• “sighs in alien”
      • Hard for me to explain because I am yet to fully understand it, BUTTTT (wait there’s more..!), if you define a variable in let’s say a for loop so..

[sourcecode lang=”javascript”]

function printNameNTimes(name, N){

for(var i = 0; i < N; i++){
console.log(name)
}
console.log(i)
}

printNameNTimes("Comfort", 5) //should print name 5 times

[/sourcecode]

        • 2 years ago,  I would have assumed that var i were undefined outside the scope “context” of the for loop. But… nope. The console (last 1) would print 5. weeetttttt..
          • This is because of the aforementioned term HOISTING… basically all  variables in a function are “hoisted” = placed/declared at the beginning of the function like this:

[sourcecode lang=”javascript”]

function printNameNTimes(name, N){
var i; //hoisted
for( i = 0; i < N; i++){
console.log(name)
}
console.log(i)
}

printNameNTimes("Comfort", 5)

[/sourcecode]

This is why “i” is still accessible any where within the function

        • This does not apply to try and catch block scopes…. when you define a variable or update an already existing variable in the catch scope, outside of the scope it remains undefined or unaltered like so..

[sourcecode lang=”javascript”]
function tryCatch(){
var name = "Comfort Ajala";
try{
throw "exception"
}
catch(name){
name = "Tina Tery"
}
console.log(name)

}

tryCatch() //prints Comfort AJala; undefined

[/sourcecode]

  1. 21:51:38 04/28/2018 – UPDATE

    • THIS
      • The scope of “this” is always connected to the nearest enclosing function or in my words “parent function”
        • For instance

[sourcecode lang=”javascript”]
var person = {
trackID:0,
children:[{id:1, name:"me"}, {id:0, name:"you"}],
updateLast:function(old, newchild){
‘use strict’
this.children.map(function(child){
if(this.trackID == child.id)return newchild
else return old
}) // the reciever for the map method is "this.children", which has no property "trackID". so this.trackID will return undefined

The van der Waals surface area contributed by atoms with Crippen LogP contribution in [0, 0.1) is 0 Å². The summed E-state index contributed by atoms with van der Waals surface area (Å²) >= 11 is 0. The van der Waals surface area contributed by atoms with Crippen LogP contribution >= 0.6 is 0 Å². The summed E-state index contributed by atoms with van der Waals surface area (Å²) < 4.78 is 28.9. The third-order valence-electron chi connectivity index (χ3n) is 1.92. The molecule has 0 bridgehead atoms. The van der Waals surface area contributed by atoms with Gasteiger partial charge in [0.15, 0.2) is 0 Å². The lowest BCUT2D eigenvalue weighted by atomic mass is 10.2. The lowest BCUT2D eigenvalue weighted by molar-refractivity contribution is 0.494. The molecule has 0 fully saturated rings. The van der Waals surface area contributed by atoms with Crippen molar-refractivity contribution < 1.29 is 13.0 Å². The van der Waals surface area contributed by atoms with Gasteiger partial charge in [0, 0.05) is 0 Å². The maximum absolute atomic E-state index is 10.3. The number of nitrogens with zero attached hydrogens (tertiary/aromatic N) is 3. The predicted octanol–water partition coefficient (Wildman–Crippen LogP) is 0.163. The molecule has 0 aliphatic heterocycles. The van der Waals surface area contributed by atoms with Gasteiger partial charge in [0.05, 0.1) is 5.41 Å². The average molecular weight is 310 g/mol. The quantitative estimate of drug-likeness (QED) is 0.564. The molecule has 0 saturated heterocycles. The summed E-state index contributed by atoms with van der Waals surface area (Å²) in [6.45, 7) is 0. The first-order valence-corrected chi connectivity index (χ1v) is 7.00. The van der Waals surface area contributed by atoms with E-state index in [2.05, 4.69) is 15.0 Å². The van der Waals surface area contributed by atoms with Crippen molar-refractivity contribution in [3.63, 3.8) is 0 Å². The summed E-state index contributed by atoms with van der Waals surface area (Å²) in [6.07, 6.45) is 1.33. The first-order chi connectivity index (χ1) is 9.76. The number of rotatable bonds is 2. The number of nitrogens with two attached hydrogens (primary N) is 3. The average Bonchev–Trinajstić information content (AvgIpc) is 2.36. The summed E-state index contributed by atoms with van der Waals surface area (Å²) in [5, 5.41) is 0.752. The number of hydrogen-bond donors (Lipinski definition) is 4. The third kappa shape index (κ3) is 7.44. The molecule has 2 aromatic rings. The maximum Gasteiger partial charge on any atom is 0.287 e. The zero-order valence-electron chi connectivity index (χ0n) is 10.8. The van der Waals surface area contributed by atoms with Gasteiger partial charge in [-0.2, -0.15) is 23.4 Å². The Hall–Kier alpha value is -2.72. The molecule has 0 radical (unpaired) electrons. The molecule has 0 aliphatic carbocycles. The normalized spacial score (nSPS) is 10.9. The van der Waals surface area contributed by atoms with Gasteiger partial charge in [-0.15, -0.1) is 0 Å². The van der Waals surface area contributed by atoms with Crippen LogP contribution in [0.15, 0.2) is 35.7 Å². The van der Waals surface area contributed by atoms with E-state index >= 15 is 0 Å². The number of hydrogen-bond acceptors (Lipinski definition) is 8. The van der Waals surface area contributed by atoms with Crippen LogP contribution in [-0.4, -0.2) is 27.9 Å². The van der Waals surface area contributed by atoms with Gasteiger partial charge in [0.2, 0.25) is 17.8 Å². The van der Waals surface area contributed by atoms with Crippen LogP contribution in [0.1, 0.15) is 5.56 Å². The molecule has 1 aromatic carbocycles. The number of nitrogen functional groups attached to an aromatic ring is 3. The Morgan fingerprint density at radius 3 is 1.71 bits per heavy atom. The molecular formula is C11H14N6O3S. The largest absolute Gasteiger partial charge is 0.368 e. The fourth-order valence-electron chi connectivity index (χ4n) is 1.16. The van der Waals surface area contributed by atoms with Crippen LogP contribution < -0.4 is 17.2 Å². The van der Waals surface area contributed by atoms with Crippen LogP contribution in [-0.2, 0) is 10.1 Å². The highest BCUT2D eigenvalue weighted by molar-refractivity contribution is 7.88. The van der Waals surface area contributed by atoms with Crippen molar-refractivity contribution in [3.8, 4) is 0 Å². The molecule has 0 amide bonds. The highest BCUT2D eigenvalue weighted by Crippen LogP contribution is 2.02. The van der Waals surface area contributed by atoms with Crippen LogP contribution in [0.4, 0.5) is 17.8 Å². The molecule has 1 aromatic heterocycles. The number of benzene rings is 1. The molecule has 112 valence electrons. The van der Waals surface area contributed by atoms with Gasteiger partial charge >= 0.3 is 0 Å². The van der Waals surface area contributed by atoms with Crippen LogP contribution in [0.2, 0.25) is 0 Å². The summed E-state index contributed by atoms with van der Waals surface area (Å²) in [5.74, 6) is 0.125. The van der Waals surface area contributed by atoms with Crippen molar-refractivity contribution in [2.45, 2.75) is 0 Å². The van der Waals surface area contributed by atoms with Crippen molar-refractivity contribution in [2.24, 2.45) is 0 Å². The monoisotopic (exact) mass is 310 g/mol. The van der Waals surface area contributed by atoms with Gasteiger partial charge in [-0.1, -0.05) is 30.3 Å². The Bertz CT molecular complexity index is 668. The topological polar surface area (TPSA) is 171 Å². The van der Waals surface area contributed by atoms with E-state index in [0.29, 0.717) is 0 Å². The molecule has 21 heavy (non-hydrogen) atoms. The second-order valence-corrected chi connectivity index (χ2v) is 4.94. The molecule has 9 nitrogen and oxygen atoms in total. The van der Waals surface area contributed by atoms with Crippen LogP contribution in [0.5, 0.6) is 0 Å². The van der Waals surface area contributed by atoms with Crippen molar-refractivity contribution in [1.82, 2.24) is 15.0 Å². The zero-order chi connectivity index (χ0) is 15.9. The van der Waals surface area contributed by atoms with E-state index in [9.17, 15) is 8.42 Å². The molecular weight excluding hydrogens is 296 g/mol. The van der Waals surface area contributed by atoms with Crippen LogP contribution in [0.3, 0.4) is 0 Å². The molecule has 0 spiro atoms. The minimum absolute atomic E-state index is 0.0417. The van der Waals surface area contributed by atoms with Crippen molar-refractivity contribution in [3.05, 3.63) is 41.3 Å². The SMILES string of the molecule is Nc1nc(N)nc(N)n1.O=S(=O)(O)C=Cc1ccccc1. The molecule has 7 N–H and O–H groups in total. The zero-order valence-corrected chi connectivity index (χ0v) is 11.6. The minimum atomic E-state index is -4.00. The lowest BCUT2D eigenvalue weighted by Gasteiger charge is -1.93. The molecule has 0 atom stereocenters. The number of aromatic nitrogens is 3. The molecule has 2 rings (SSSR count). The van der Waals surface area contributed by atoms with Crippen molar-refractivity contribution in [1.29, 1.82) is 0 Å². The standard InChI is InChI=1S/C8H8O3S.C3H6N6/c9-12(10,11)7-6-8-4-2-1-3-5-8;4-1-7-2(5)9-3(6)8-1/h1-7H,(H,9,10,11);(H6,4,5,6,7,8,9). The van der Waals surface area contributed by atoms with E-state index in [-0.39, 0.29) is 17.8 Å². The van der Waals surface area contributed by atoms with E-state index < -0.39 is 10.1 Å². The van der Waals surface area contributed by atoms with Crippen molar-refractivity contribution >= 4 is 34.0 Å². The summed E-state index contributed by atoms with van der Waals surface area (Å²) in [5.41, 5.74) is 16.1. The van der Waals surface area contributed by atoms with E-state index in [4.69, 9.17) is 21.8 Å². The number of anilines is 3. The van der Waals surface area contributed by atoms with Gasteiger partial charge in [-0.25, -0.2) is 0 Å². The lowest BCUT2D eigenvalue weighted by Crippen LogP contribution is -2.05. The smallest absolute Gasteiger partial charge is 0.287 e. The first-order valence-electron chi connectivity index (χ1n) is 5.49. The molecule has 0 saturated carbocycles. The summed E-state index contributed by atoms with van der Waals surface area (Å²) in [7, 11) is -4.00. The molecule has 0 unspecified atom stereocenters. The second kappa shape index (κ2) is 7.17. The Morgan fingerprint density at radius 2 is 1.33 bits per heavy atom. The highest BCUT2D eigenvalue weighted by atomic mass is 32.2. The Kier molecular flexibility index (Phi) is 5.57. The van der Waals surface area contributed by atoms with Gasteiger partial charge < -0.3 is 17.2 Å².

}
}

person.updateLast({id:0, name:"you"}, {id:0, name:"you and me"})

[/sourcecode]

        • Solution –> create a variable “self” in the outer/parent function or add “this” as a second argument to the map method

[sourcecode lang=”javascript”]

var person = {
trackID:0,
children:[{id:1, name:"me"}, {id:0, name:"you"}],
updateLast:function(old, newchild){
‘use strict’
this.children.map(function(child){
if(this.trackID == child.id)return newchild
else return old
}, this) //the reciever is updated by the second argument which is not "this.children" but the reciever of the function/method updateLast, which is "person". Person has property "trackID" –> no ERRORS YEPPIE!
}
}

person.updateLast({id:0, name:"you"}, {id:0, name:"you and me"})

//or
var person = {
trackID:0,
children:[{id:1, name:"me"}, {id:0, name:"you"}],
updateLast:function(old, newchild){
‘use strict’
var self = this
this.children.map(function(child){
if(self.trackID == child.id)return newchild
else return old
}) //the reciever is updated by the second argument which is not "this.children" but the reciever of the function/method updateLast, which is "person". Person has property "trackID" –> no ERRORS YEPPIE!
}
}
person.updateLast({id:0, name:"you"}, {id:0, name:"you and me"})
[/sourcecode]